Rules and Regs: Alaska Septic Pumpers Expect Stricter Disposal Limitations

In this month's regulatory news, find out which state delayed a ban on land application, and learn about a proposal that would allow homeowners to opt out of mandatory sewer connections.
Rules and Regs: Alaska Septic Pumpers Expect Stricter Disposal Limitations

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Septic pumpers in the Matanuska-Susitna Borough of Alaska don’t have a local disposal site for septage. Every day, they have to ship 50,000 gallons of septage to the Anchorage Point Woronzof treatment plant. The plant already operates under an exemption from the Clean Water Act allowing it to discharge effluent with much less treatment required at most wastewater plants. Officials expect the U.S. EPA to pressure the city to limit how much waste they accept from outside the area, which also includes around 1.5 million gallons of landfill leachate. 

Of the 96,000 residents of what is called Mat-Su, about 80,000 use septics and the population is growing. The two treatment plants that exist in the borough can’t accept septage because they are already operating with permit exemptions due to high levels of ammonia and nitrates. Mat-Su officials have been studying the matter for years and estimate a regional wastewater plant will cost nearly $18 million. Even if approved, the plant couldn’t be operating until 2019. 

The study showed that pumpers and haulers travel 500,000 miles a year to dispose of septage in Anchorage — with one saying he makes up to five trips a day.

Land application ban delay fails in Florida

An effort to delay a ban on the land application of septage failed in the Florida legislature in the past session. If something isn’t done next year, the ban will become effective in 2016. According to the Florida Department of Health, about 40 percent of the state’s septic tank waste is spread on 92 permitted sites.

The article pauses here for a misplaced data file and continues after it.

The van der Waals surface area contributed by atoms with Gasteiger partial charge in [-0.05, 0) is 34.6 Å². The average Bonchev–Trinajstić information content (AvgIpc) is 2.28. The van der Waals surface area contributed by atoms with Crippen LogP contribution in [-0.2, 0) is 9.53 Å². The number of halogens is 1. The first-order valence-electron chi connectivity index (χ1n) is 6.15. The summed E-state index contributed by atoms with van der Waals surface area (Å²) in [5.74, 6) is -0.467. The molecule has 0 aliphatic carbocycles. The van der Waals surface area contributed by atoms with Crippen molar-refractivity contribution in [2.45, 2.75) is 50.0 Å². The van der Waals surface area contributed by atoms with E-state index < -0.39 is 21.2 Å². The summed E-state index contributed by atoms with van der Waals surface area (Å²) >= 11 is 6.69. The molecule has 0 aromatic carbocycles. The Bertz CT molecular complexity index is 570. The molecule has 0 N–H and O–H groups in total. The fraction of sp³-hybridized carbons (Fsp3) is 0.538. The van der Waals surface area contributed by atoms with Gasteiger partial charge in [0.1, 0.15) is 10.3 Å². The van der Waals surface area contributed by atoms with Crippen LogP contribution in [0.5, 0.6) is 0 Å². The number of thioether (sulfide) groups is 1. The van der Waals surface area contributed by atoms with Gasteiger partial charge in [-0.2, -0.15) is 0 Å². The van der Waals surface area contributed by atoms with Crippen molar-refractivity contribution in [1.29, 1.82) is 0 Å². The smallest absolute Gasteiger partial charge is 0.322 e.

The ban is expected to double the average $250 cost of pumping a septic tank. The Florida Onsite Wastewater Association, and others, had sought a one-year delay so the state could study disposal options and the environmental effects of land spreading, and wants to repeal the ban outright. Even though the legislation failed, the Florida Department of Environmental Protection says it will begin the requested study this fall anyway. 

The bill delaying the ban passed the Senate on a 37-1 vote on the last day of the session. A companion bill in the House was never brought up for a vote. One legislator said many non-rural lawmakers didn’t understand the significance of the bill and how much rural counties depend on land spreading. Many wastewater treatment plants don’t accept septage and some rural counties have no treatment plants. 

Ohio proposal would allow sewer connection opt-out

A proposal in the Ohio General Assembly would allow property owners served by an onsite sewage treatment system to opt out of mandatory sewer system connections. The bipartisan measure was crafted to provide relief to property owners facing mandatory sewer system tie-ins. 

House Bill 522 requires that property owners with onsite systems, and the local health department, be notified of planned sewer systems if the property may be required to connect. The property owner could opt-out of the connection as long as the onsite system is maintained in accordance with state law. Owners of onsite systems not in compliance would have an opportunity to upgrade their system in order to avoid connecting to the sewer system. 

State Representative Sean O’Brien, one of the lead sponsors of the legislation, says people can be prosecuted for not connecting to a sewer system and feels that is unacceptable and unconstitutional. He says the bill was drafted with the assistance of the Trumbull County Board of Health, the Ohio Department of Health, and the Ohio Environmental Protection Agency. 

Georgia now requires portable sanitation certification

The Georgia Department of Health will now require certification and continuing education for portable restroom operators. Certification classes will be offered through the Georgia Onsite Wastewater Association; contractors certified by the Portable Sanitation Association International will meet the state requirements and only have to provide proof of their PSAI certification. 

New regulations dealing with portable restroom units were also passed by the Department of Health after several years of research and two public hearings.


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